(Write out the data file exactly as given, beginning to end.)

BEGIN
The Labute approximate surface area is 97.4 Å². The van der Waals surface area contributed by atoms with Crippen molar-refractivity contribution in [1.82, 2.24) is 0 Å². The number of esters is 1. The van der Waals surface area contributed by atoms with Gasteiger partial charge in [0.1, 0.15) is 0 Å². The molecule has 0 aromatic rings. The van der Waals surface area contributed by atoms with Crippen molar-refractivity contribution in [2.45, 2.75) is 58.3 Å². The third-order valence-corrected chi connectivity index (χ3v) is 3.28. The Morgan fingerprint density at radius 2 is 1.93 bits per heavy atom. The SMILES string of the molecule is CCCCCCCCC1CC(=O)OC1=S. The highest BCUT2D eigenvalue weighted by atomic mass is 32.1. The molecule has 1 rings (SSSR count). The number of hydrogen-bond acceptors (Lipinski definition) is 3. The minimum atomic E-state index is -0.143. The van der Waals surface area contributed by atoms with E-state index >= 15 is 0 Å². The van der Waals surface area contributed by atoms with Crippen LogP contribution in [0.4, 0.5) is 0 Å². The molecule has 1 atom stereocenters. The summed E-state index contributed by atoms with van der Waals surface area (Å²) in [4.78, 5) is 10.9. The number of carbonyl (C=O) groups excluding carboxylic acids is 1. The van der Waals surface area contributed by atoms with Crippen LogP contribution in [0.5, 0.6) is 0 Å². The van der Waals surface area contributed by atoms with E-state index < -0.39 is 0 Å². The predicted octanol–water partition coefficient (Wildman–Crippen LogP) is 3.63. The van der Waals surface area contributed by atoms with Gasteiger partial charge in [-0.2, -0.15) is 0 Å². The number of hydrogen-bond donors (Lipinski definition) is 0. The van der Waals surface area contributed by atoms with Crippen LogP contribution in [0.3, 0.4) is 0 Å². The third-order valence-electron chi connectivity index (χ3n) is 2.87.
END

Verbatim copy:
The Labute approximate surface area is 97.4 Å². The van der Waals surface area contributed by atoms with Crippen molar-refractivity contribution in [1.82, 2.24) is 0 Å². The number of esters is 1. The van der Waals surface area contributed by atoms with Gasteiger partial charge in [0.1, 0.15) is 0 Å². The molecule has 0 aromatic rings. The van der Waals surface area contributed by atoms with Crippen molar-refractivity contribution in [2.45, 2.75) is 58.3 Å². The third-order valence-corrected chi connectivity index (χ3v) is 3.28. The Morgan fingerprint density at radius 2 is 1.93 bits per heavy atom. The SMILES string of the molecule is CCCCCCCCC1CC(=O)OC1=S. The highest BCUT2D eigenvalue weighted by atomic mass is 32.1. The molecule has 1 rings (SSSR count). The number of hydrogen-bond acceptors (Lipinski definition) is 3. The minimum atomic E-state index is -0.143. The van der Waals surface area contributed by atoms with E-state index >= 15 is 0 Å². The van der Waals surface area contributed by atoms with Crippen LogP contribution in [0.4, 0.5) is 0 Å². The molecule has 1 atom stereocenters. The summed E-state index contributed by atoms with van der Waals surface area (Å²) in [4.78, 5) is 10.9. The number of carbonyl (C=O) groups excluding carboxylic acids is 1. The van der Waals surface area contributed by atoms with Crippen LogP contribution in [0.5, 0.6) is 0 Å². The van der Waals surface area contributed by atoms with E-state index < -0.39 is 0 Å². The predicted octanol–water partition coefficient (Wildman–Crippen LogP) is 3.63. The van der Waals surface area contributed by atoms with Gasteiger partial charge in [-0.2, -0.15) is 0 Å². The number of hydrogen-bond donors (Lipinski definition) is 0. The van der Waals surface area contributed by atoms with Crippen LogP contribution in [0.3, 0.4) is 0 Å². The third-order valence-electron chi connectivity index (χ3n) is 2.87.